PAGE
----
Last Updated on June 20, 2019 by Autumn Cooper
I have gained an understanding of many aspects of French culture while studying abroad in Cannes.
Here are some of the many cultural norms I’ve learned about or adapted to while in France:
I have learned proper etiquette. I have started to adjust to a new way of life, the metric system, and a new way of telling time (24 hour time, or military time).
I’ve also learned a lot about stereotypes. When thinking about French culture and people, many Americans make the assumption that French people are rude. However, I have come to find it is completely different once you actually get to know the locals, like talking to shop owners and making small talk with servers at restaurants. It has also been interesting to observe how locals here in Cannes view America, and many Americans in general. I have learned from my Resident Director and my French teacher that many French people believe Americans smile too much! I never thought I would hear that, because it is so common for us when we exchange glances with people on the street to smile or at least acknowledge their presence. I am notorious for this — I absolutely love holding conversations in public.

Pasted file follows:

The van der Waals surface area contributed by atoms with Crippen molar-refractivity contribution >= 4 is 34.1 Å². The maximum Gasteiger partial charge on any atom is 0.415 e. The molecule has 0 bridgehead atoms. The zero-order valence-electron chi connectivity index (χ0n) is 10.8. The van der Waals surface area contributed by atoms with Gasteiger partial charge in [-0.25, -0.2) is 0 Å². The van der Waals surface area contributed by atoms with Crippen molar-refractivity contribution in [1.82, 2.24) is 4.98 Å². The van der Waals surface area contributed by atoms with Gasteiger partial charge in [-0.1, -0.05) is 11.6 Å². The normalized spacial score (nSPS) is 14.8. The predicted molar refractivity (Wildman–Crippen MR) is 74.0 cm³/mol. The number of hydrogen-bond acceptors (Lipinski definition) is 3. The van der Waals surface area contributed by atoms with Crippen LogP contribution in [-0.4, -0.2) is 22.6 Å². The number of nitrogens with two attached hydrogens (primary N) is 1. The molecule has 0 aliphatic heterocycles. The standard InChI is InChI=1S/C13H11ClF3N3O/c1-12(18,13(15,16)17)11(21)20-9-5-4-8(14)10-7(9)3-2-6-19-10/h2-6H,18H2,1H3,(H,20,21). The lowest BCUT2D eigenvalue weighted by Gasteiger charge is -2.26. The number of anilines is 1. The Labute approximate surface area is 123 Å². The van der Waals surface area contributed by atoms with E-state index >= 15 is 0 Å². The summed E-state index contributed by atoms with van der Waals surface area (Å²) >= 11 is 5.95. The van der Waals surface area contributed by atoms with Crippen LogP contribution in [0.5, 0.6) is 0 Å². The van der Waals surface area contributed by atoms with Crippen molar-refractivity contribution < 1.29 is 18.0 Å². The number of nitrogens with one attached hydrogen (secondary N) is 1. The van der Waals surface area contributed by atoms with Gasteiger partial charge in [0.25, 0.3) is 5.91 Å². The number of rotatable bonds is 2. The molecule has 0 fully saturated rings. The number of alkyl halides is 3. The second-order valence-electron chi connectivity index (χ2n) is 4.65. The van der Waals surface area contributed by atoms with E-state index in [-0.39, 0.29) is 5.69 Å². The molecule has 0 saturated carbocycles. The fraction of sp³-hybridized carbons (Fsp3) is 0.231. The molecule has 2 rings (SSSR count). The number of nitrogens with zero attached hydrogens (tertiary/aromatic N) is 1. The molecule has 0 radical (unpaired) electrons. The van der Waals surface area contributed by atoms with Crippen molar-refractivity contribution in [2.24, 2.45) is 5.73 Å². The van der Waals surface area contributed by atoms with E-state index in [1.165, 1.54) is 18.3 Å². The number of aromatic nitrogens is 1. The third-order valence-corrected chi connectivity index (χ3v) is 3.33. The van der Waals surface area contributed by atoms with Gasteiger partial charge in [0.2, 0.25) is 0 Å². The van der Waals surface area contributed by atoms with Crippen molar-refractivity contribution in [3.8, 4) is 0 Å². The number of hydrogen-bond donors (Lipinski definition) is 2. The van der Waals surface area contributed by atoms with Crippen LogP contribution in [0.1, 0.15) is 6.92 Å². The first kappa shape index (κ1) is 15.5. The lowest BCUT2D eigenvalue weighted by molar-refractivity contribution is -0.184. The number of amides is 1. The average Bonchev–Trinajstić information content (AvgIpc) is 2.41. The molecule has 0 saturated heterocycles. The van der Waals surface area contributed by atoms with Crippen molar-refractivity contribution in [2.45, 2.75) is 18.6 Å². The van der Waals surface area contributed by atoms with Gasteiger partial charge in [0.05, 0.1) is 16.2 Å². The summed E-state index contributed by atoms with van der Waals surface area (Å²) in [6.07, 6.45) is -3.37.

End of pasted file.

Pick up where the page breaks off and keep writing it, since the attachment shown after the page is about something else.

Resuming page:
One cultural norm that I am not totally used to is the generous amount of affection people in Cannes show to one another. People aren’t afraid to love openly, and that is something I enjoy heavily.
Another thing I find interesting — but I am not complaining — is the consumption of bread in France. Bread is practically served with every meal in France — petit déjeuner, déjeuner and dîner. Even when the meal is served on bread, there is bread. Now that I’m well into my study abroad experience in Cannes, I can say confidently that I am almost entirely made up of wine, cheese, and bread. However, I have acclimated and adjusted to the diet here.
In Cannes, a typical breakfast would be café (coffee), bread with marmalade, and occasionally cheese or a croissant of some sort. Eating seems to be a formal even. Shop owners close down from anywhere to 1-4 hours for lunch, and reopen later in the evening at about 7:00 or 8:00 PM. Because there is such a large emphasis to lunch, many restaurants do not start serving dinner until 7:30 PM.
Since studying abroad, I’ve learned that when experiencing new countries and all cultures, it is a matter of observing people and understanding that we all different and everybody has their own way of doing things. What a person does in their daily life is often dependent on the region they were born in, and so many other factors. By booking weekend trips to other countries, it has given me a broad sense of culture in France, and has made me miss Cannes every time I leave!